Moya contends new faces needed to help community

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As he runs for the Assembly seat in the 39th District, community activist Francisco Moya said he believes the people in the neighborhood know they need to turn the page on the past.

“We’ve had too much scandal. We’ve had too much corruption in this community,” Moya said. “We need a change.”

Moya, 36, is one of two candidates running in the Sept. 14 Democratic primary for the open Assembly seat, which was left vacant by its former holder, state Sen. Jose Peralta (D-Jackson Heights), in March after Peralta won the post from former state Sen. Hiram Monserrate.

Monserrate, who was removed from the Senate in February after he was found guilty of a misdemeanor in a non-jury trial for dragging his girlfriend through the lobby of his apartment building, is the other Democratic contender for Peralta’s old seat. The district covers Corona, Elmhurst and parts of Jackson Heights.

“We need to get people who are serious about turning this community around,” Moya said.

While he has not held office, Moya said he has worked in public service for his entire career. Born and raised in Corona, Moya formed the Corona Gardens Neighborhood Association when he was 15. Beginning with seven people and growing to 100, the association removed graffiti and plant trees around that community.

“It was that activism that led me to go to D.C.,” Moya said.

In 1997, Moya began a career in the nation’s capital as a legislative aide, working first for U.S. Rep. Nydia Velazquez (D-Ridgewood), then for U.S. Rep. Brad Sherman (D-Calif.). When he returned home in the early 2000s, he worked in business development for the Elmhurst Hospital Center. While there, he helped build the first women’s clinic and the first senior care center in the area in a bid to bring preventive health care to residents in the area.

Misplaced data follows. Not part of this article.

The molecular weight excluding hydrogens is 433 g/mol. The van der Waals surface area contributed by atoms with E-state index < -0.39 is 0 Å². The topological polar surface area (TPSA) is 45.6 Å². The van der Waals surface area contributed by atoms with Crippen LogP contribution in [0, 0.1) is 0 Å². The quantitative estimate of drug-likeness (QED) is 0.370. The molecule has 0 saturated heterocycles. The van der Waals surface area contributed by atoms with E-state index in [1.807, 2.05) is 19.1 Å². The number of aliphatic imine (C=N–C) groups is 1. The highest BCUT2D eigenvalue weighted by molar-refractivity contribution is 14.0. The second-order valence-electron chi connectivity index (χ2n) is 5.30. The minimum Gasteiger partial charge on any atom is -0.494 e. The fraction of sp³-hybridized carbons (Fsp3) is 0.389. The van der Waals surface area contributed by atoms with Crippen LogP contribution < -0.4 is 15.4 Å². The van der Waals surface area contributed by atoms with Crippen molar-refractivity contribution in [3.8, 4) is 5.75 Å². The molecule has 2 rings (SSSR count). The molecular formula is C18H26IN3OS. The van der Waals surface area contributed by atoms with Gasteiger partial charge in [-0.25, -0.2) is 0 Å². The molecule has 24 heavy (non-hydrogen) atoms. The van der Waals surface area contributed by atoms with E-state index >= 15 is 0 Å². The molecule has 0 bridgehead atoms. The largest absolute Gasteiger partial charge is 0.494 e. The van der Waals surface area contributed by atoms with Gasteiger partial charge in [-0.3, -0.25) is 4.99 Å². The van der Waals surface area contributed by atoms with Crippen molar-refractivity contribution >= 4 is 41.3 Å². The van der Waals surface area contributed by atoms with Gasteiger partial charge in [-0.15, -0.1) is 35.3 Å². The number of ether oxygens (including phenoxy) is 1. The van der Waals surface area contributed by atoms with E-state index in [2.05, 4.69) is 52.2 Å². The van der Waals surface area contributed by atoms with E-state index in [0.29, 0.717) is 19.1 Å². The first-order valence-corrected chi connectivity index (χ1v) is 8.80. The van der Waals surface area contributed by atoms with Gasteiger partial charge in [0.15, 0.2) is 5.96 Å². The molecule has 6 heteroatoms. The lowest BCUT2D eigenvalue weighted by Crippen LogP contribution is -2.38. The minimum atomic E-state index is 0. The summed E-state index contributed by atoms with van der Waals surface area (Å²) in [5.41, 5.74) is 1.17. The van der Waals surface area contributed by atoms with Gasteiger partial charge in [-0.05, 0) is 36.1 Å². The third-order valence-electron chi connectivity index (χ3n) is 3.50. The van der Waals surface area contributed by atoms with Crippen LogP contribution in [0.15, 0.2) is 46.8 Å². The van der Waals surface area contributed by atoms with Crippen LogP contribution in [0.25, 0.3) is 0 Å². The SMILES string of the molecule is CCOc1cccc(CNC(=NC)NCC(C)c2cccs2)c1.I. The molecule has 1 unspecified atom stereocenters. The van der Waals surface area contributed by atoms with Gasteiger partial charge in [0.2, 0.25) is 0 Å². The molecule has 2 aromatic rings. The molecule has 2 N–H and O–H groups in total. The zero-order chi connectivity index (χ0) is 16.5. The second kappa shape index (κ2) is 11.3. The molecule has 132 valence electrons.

The year 2003 saw Moya return to working in politics when he became secretary to the state Senate under Gov. David Paterson, then the minority leader.

“I spent a lot of time working on issues not only in the state of New York, but in the area,” Moya said.

Moya currently works as the public affairs/government affairs person for cable company Cablevision.

If elected assemblyman, Moya wants to help small businesses, particularly those from 37th Avenue to Roosevelt Avenue, through tax breaks that would enable them to stay open in the poor economic climate.

“We’ve seen a lot of mom-and-pop stores who have been here for years closing down,” he said.

Another plan is to combat school overcrowding. He said Corona has an overcrowded district and its students do not get as many services as students at high schools outside the city.

“That fundamental formula [for determining school funding] has to change,” Moya said. “Kids can’t be learning in trailers or in former storage closets.”

Moya said he also hoped to stimulate the economy by encouraging manufacturers to return to Queens, potentially in green industries. He said his plan to do this is to get abandoned plants and buildings retrofitted for new industries.

“We need to make sure that we can bring that back and we’re not outsourcing outside New York City,” he said.

Finally, he said he is hoping to appeal the Urstadt law, which puts rent control in the hands of the state Legislature instead of the City Council.

“So we can make sure people here are not being out-priced in their community,” Moya said.

Moya said he has been campaigning by going around the community and making subway stops, trying to drive people to get out and vote.

“There’s a lot of people who believe in this candidacy,” Moya said. “There’s a lot of people who believe this is the change that Albany needs.”

Reach reporter Rebecca Henely by e-mail at or by phone at 718-260-4564.

Updated 6:07 pm, October 10, 2011
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